Jesse Eisenberg, the latest Lex Luthor, defended his maniacal portrayal of the classic villain by saying he was trying to humanize the character and make him deeper than someone who's just a bad person. "To me, the most interesting acting is when actors can bring you into that other side of the person," he explained at London's MCM Comic Con last week. "When you feel like you are not just seeing the kind of purpose of them for plot. That they are not just delivering a message. … Whether or not I succeeded or failed [with that] depends on your subjective opinion."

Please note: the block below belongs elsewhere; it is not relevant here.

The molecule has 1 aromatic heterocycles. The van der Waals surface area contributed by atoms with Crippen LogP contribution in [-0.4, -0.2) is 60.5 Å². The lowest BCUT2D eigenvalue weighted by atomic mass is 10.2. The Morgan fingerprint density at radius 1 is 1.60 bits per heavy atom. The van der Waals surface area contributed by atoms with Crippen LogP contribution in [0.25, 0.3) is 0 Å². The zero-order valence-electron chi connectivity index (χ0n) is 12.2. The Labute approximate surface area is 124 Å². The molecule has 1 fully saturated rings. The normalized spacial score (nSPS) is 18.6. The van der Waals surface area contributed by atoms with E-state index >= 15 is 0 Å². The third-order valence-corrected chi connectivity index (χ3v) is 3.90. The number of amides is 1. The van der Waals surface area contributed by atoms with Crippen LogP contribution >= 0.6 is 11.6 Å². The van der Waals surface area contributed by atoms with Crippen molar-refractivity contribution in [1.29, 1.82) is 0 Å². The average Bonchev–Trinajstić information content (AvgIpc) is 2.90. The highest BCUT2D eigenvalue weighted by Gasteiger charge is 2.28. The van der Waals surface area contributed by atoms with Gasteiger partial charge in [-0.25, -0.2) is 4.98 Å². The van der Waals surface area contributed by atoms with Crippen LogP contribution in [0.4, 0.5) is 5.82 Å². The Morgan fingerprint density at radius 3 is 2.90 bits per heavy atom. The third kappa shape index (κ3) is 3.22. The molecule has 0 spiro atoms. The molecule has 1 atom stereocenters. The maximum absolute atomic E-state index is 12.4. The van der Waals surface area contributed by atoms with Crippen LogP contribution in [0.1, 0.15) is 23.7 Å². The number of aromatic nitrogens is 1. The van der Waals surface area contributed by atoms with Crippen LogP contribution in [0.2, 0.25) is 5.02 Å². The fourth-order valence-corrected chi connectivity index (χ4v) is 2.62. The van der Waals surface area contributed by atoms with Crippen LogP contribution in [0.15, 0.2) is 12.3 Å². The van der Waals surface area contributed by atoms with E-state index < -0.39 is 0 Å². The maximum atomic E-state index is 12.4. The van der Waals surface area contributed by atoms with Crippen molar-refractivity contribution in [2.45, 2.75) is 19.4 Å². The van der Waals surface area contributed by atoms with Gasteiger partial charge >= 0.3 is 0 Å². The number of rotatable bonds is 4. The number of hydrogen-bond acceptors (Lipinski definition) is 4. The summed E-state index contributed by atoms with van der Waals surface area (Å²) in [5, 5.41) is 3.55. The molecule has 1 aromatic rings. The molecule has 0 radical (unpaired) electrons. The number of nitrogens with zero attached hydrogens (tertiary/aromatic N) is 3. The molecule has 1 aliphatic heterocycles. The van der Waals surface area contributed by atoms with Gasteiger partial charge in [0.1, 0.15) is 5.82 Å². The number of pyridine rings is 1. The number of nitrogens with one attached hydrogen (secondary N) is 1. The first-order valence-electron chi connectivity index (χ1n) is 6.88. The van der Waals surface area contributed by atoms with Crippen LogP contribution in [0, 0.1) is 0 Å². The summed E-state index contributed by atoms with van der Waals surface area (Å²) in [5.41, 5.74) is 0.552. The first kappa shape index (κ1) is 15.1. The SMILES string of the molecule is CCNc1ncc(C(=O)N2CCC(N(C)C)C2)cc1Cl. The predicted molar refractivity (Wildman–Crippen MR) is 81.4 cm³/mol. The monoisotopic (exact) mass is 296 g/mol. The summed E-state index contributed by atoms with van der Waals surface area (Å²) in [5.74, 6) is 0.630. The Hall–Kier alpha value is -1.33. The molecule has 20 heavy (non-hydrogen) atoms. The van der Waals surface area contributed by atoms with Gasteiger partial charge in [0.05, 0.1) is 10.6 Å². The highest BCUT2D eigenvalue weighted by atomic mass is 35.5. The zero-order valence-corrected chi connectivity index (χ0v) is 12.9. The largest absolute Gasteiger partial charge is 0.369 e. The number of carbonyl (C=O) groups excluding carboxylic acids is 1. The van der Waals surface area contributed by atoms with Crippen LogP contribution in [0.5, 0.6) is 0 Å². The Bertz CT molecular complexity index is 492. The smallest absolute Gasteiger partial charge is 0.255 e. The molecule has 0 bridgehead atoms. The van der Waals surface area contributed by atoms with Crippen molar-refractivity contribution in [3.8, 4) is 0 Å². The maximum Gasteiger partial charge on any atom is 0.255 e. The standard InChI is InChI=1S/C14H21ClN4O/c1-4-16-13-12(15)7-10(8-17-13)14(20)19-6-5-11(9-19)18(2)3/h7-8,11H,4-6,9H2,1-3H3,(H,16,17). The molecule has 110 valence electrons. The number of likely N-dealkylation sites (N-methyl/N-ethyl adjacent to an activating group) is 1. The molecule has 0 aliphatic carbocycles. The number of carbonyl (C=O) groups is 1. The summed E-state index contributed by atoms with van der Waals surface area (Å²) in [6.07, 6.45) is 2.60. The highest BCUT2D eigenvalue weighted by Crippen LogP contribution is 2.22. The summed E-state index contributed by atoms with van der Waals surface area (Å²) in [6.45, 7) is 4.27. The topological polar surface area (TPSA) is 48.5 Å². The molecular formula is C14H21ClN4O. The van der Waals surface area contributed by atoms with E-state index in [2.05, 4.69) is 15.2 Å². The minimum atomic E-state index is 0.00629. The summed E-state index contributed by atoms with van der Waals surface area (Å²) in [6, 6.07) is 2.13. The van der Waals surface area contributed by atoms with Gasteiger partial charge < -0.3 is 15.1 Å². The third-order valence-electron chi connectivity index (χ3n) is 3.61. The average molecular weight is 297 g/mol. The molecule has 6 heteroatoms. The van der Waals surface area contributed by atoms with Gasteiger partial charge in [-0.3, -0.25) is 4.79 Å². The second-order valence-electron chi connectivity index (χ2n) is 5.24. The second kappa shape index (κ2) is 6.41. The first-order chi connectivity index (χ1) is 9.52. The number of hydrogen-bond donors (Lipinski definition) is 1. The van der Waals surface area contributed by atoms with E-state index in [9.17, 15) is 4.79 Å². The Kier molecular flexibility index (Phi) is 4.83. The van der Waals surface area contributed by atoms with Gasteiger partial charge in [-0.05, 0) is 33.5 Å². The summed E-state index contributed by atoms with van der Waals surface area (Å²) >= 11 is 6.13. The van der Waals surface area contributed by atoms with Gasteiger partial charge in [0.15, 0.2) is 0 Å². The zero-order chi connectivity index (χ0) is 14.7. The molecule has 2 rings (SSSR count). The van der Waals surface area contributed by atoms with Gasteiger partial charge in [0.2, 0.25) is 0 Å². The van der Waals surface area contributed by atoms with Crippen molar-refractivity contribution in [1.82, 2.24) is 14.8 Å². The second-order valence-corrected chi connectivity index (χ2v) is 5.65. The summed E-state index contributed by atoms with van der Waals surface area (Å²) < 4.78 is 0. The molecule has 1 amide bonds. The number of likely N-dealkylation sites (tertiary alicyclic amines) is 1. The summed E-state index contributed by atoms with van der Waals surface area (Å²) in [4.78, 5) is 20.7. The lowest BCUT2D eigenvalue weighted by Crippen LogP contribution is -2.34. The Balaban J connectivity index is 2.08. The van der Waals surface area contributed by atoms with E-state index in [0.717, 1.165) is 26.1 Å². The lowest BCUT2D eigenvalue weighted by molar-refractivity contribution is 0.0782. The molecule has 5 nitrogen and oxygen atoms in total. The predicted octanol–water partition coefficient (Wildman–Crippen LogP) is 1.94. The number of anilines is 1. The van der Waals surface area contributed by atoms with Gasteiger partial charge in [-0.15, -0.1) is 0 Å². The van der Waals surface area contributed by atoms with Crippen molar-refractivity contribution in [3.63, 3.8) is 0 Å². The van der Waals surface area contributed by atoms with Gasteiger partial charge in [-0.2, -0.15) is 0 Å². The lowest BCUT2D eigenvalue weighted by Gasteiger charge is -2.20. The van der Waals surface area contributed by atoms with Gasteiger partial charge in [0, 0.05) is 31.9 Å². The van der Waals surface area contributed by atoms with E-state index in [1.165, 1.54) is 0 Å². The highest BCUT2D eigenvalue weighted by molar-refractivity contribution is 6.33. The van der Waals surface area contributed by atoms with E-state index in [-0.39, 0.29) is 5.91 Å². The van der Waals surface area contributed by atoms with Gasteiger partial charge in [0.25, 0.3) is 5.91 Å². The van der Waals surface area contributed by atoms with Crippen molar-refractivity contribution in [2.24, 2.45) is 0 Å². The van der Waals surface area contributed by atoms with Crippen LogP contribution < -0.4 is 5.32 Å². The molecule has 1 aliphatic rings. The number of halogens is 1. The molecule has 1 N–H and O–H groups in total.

Comics scribe-illustrator Dave Gibbons, who notably illustrated Batman and Superman's World's Finest book, said at the same convention last week that he prefers what Marvel is doing with its stable of characters. "They put together films that are really entertaining, that are exciting, and do have threat and jeopardy, but do have humor and a human quality to them, and a sense of hope. But I feel what DC had done, particularly with [BvS] movie, is that they really have taken a misstep," he said. "What I honed in on [in World's Finest] … was you know you've got Batman who's a dark, hidden creature, who lives in a dark, evil city, whose antagonist is a brightly colored clown. You've got Superman who is a brightly colored figure. He's yang if you like to Batman's yin… the whole universe is completely complementary — I got a lot of mileage out of crossing those over… where the latest film suffered is they were both these dark, opaque, angsty creatures."